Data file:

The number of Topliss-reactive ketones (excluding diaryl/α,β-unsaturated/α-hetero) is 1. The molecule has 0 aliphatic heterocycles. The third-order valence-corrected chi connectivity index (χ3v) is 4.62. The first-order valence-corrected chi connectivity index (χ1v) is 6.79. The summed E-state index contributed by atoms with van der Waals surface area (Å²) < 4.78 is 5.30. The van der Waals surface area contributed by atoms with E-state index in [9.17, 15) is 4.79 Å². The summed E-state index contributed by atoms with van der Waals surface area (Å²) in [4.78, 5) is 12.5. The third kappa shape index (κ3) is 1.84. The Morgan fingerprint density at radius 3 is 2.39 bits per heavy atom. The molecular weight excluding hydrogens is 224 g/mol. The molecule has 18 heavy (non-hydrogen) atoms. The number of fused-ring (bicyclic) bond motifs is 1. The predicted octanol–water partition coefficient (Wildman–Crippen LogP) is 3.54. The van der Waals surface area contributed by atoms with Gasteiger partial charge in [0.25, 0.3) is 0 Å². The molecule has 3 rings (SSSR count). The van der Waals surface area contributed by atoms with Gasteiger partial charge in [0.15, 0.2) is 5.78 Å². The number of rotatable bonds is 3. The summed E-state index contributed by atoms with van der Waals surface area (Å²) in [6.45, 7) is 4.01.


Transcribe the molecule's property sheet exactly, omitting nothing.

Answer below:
The number of Topliss-reactive ketones (excluding diaryl/α,β-unsaturated/α-hetero) is 1. The molecule has 0 aliphatic heterocycles. The third-order valence-corrected chi connectivity index (χ3v) is 4.62. The first-order valence-corrected chi connectivity index (χ1v) is 6.79. The summed E-state index contributed by atoms with van der Waals surface area (Å²) < 4.78 is 5.30. The van der Waals surface area contributed by atoms with E-state index in [9.17, 15) is 4.79 Å². The summed E-state index contributed by atoms with van der Waals surface area (Å²) in [4.78, 5) is 12.5. The third kappa shape index (κ3) is 1.84. The Morgan fingerprint density at radius 3 is 2.39 bits per heavy atom. The molecular weight excluding hydrogens is 224 g/mol. The molecule has 18 heavy (non-hydrogen) atoms. The number of fused-ring (bicyclic) bond motifs is 1. The predicted octanol–water partition coefficient (Wildman–Crippen LogP) is 3.54. The van der Waals surface area contributed by atoms with Gasteiger partial charge in [0.25, 0.3) is 0 Å². The molecule has 3 rings (SSSR count). The van der Waals surface area contributed by atoms with Gasteiger partial charge in [0.15, 0.2) is 5.78 Å². The number of rotatable bonds is 3. The summed E-state index contributed by atoms with van der Waals surface area (Å²) in [6.45, 7) is 4.01.